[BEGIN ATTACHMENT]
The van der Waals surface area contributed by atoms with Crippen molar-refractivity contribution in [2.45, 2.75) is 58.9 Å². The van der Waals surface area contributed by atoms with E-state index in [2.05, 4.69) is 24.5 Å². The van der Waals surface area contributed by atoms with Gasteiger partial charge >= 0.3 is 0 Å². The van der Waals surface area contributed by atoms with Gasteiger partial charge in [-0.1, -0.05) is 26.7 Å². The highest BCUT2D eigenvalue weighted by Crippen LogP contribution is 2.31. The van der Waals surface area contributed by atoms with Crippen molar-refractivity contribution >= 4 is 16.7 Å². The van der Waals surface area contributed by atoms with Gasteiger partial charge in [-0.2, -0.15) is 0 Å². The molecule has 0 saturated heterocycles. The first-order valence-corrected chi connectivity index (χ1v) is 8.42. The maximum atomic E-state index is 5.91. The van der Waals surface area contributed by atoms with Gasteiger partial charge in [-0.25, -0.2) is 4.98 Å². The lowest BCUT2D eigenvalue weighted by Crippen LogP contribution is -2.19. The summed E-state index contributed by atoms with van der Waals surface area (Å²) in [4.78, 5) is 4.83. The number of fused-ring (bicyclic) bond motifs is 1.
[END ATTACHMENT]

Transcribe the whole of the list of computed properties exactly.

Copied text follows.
The van der Waals surface area contributed by atoms with Crippen molar-refractivity contribution in [2.45, 2.75) is 58.9 Å². The van der Waals surface area contributed by atoms with E-state index in [2.05, 4.69) is 24.5 Å². The van der Waals surface area contributed by atoms with Gasteiger partial charge >= 0.3 is 0 Å². The van der Waals surface area contributed by atoms with Gasteiger partial charge in [-0.1, -0.05) is 26.7 Å². The highest BCUT2D eigenvalue weighted by Crippen LogP contribution is 2.31. The van der Waals surface area contributed by atoms with Crippen molar-refractivity contribution >= 4 is 16.7 Å². The van der Waals surface area contributed by atoms with Gasteiger partial charge in [-0.2, -0.15) is 0 Å². The molecule has 0 saturated heterocycles. The first-order valence-corrected chi connectivity index (χ1v) is 8.42. The maximum atomic E-state index is 5.91. The van der Waals surface area contributed by atoms with Gasteiger partial charge in [-0.25, -0.2) is 4.98 Å². The lowest BCUT2D eigenvalue weighted by Crippen LogP contribution is -2.19. The summed E-state index contributed by atoms with van der Waals surface area (Å²) in [4.78, 5) is 4.83. The number of fused-ring (bicyclic) bond motifs is 1.